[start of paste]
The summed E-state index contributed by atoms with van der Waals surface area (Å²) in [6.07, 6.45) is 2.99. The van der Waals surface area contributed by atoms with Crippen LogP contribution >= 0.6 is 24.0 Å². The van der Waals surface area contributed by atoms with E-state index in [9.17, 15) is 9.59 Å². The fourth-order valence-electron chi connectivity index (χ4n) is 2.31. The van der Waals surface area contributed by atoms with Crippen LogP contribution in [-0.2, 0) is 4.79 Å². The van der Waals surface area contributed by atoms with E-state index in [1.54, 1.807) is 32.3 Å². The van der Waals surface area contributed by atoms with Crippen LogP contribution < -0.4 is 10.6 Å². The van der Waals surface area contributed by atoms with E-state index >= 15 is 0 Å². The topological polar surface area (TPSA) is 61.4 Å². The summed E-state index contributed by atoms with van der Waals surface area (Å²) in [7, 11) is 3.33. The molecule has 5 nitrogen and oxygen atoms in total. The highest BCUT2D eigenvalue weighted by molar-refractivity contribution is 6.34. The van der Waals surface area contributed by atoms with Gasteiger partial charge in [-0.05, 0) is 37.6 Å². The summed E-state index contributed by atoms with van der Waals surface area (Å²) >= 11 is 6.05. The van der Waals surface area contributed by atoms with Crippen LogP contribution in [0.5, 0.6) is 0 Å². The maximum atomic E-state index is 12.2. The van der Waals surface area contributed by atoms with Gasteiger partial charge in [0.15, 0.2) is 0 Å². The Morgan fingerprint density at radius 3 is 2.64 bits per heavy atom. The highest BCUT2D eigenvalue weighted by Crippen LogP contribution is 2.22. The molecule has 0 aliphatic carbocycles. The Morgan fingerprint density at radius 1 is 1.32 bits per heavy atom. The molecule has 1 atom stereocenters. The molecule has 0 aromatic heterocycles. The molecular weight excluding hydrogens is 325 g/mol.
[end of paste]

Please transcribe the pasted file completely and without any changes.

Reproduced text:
The summed E-state index contributed by atoms with van der Waals surface area (Å²) in [6.07, 6.45) is 2.99. The van der Waals surface area contributed by atoms with Crippen LogP contribution >= 0.6 is 24.0 Å². The van der Waals surface area contributed by atoms with E-state index in [9.17, 15) is 9.59 Å². The fourth-order valence-electron chi connectivity index (χ4n) is 2.31. The van der Waals surface area contributed by atoms with Crippen LogP contribution in [-0.2, 0) is 4.79 Å². The van der Waals surface area contributed by atoms with E-state index in [1.54, 1.807) is 32.3 Å². The van der Waals surface area contributed by atoms with Crippen LogP contribution < -0.4 is 10.6 Å². The van der Waals surface area contributed by atoms with E-state index >= 15 is 0 Å². The topological polar surface area (TPSA) is 61.4 Å². The summed E-state index contributed by atoms with van der Waals surface area (Å²) in [7, 11) is 3.33. The molecule has 5 nitrogen and oxygen atoms in total. The highest BCUT2D eigenvalue weighted by molar-refractivity contribution is 6.34. The van der Waals surface area contributed by atoms with Gasteiger partial charge in [-0.05, 0) is 37.6 Å². The summed E-state index contributed by atoms with van der Waals surface area (Å²) >= 11 is 6.05. The van der Waals surface area contributed by atoms with Crippen LogP contribution in [0.5, 0.6) is 0 Å². The maximum atomic E-state index is 12.2. The van der Waals surface area contributed by atoms with Gasteiger partial charge in [0.15, 0.2) is 0 Å². The Morgan fingerprint density at radius 3 is 2.64 bits per heavy atom. The highest BCUT2D eigenvalue weighted by Crippen LogP contribution is 2.22. The molecule has 0 aliphatic carbocycles. The Morgan fingerprint density at radius 1 is 1.32 bits per heavy atom. The molecule has 1 atom stereocenters. The molecule has 0 aromatic heterocycles. The molecular weight excluding hydrogens is 325 g/mol.